## Abstract

The micromanipulation of objects into 3-dimensional geometries within holographic optical tweezers is carried out using modified Gerchberg-Saxton (GS) and direct binary search (DBS) algorithms to produce the hologram designs. The algorithms calculate sequences of phase holograms, which are implemented using a spatial light modulator, to reconfigure the geometries of optical traps in many planes simultaneously. The GS algorithm is able to calculate holograms quickly from the initial, intermediate and final trap positions. In contrast, the DBS algorithm is slower and therefore used to pre-calculate the holograms, which are then displayed in sequence. Assembly of objects in a variety of 3-D configurations is semi-automated, once the traps in their initial positions are loaded.

©2004 Optical Society of America

## 1. Introduction

Optical tweezers are used for manipulating both single and multiple, micron-sized, particles suspended in solution [1]. Various types of particles can be trapped including transparent silica or polymer spheres, metallic particles and biological specimens [2]. Recent advances in spatial light modulators (SLMs) enable a single laser beam to be split into many beams, enabling the simultaneous trapping of many objects [3]. Such experimental arrangements are termed holographic optical tweezers (HOTs) [4]. The SLM is usually positioned in the Fourier-plane with respect to the sample such that angular deflection of the beam at the SLM gives a lateral translation of the trap, and a change in the wavefront curvature gives an axial shift of the trap. The spatial resolution of the SLM, and the aberrations within the system, limit the maximum displacements to a few 10’s µm.

To date, many different algorithms have been applied to design computer-generated holograms for use with HOTs [4–9]. In this work we use both a modified Gerchberg-Saxton (GS) algorithm [9] developed to specify arbitrary geometries of traps in multiple planes, and a direct binary search (DBS) algorithm developed to specify trap positions in continuous 3-dimensional space [10]. We provide examples in which sequences of holograms are used to trap objects initially in simple geometries and then transform their configuration into complicated 3-D structures.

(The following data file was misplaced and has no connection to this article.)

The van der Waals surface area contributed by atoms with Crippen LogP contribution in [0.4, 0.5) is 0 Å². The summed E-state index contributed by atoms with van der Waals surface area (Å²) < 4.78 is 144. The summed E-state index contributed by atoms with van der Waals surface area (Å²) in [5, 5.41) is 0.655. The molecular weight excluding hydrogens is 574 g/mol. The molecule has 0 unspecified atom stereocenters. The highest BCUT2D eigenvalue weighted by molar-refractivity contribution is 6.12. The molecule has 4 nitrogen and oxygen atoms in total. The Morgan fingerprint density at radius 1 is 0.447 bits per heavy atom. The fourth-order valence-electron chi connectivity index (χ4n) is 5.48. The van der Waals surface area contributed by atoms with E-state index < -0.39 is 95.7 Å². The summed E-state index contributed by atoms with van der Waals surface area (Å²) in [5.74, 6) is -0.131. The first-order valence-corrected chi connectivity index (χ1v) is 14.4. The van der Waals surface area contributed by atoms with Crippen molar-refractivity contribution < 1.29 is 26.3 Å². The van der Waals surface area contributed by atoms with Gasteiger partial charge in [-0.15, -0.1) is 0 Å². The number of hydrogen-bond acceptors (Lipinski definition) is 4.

## 2. Algorithms for designing holograms

In addition to photographic techniques, that produce holograms directly from the light scattered by an object, numerous computer algorithms have been developed to design the hologram pattern required to produce the desired target image [11–12]. Such holograms are called computer-generated holograms. Within optical tweezers, rather than requiring an arbitrary light field, all that is needed is to specify the positions of high intensity within a 3-D volume, which significantly simplifies the computational problem.

The GS algorithm was initially developed to produce a target intensity distribution in one plane [13]. It is based upon the Fourier-transform relationship between the hologram and target planes. Repeated transformation between the planes, accompanied by repeated substitution of the target and input intensities whilst maintaining the phase distribution, gives rapid convergence of the hologram design. By incorporating additional beam-propagation steps into the algorithm, intensities can be specified in multiple planes [7]. However, propagation between the planes requires further Fourier-transform operations, slowing both the iteration cycle and convergence to final hologram design.

Another approach makes random changes to a hologram design. The changes are either kept or discarded depending on whether or not it improves the match between the resulting beam and target intensity distribution, where the latter can be specified in either two or three dimensions. These direct binary search strategies [10,14] are particularly useful because they are not restricted to defining the trap positions on a discrete grid. Further considerations can be targeted, such as positions of zero intensity separating two traps.

## 3. Hologram display interfaces

We have previously designed holograms to create multiple traps distributed in 3-D, allowing the corresponding structures to be assembled [15]. However, loading the traps in these complex structures can be problematic since some of the traps are embedded within the structure, i.e. are surrounded by many other traps. Filling all the traps with only a single object can be difficult and the assembly process may require many attempts. Alternatively, complex 3-D structures can be morphed into such configurations starting from a simply geometry. This requires a sequence of holograms to be designed that gradually transforms the initial simple trap arrangement into the final complex structure.